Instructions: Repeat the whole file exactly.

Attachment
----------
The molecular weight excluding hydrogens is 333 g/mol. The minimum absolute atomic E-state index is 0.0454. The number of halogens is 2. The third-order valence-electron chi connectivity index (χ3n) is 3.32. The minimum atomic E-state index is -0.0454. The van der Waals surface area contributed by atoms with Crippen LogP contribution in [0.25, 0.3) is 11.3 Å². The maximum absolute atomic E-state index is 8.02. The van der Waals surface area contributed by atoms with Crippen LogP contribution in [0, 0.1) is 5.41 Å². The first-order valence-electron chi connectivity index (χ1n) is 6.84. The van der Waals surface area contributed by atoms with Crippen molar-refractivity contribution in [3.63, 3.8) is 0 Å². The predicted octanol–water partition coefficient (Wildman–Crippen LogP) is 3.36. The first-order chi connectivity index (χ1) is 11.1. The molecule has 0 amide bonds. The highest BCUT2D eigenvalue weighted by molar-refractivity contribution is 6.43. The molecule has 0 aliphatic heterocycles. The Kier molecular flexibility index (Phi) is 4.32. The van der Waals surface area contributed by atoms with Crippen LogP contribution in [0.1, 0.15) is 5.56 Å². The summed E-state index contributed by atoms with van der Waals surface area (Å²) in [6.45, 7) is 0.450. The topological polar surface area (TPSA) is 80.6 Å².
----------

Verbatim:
The molecular weight excluding hydrogens is 333 g/mol. The minimum absolute atomic E-state index is 0.0454. The number of halogens is 2. The third-order valence-electron chi connectivity index (χ3n) is 3.32. The minimum atomic E-state index is -0.0454. The van der Waals surface area contributed by atoms with Crippen LogP contribution in [0.25, 0.3) is 11.3 Å². The maximum absolute atomic E-state index is 8.02. The van der Waals surface area contributed by atoms with Crippen LogP contribution in [0, 0.1) is 5.41 Å². The first-order valence-electron chi connectivity index (χ1n) is 6.84. The van der Waals surface area contributed by atoms with Crippen molar-refractivity contribution in [3.63, 3.8) is 0 Å². The predicted octanol–water partition coefficient (Wildman–Crippen LogP) is 3.36. The first-order chi connectivity index (χ1) is 11.1. The molecule has 0 amide bonds. The highest BCUT2D eigenvalue weighted by molar-refractivity contribution is 6.43. The molecule has 0 aliphatic heterocycles. The Kier molecular flexibility index (Phi) is 4.32. The van der Waals surface area contributed by atoms with Crippen LogP contribution in [0.1, 0.15) is 5.56 Å². The summed E-state index contributed by atoms with van der Waals surface area (Å²) in [6.45, 7) is 0.450. The topological polar surface area (TPSA) is 80.6 Å².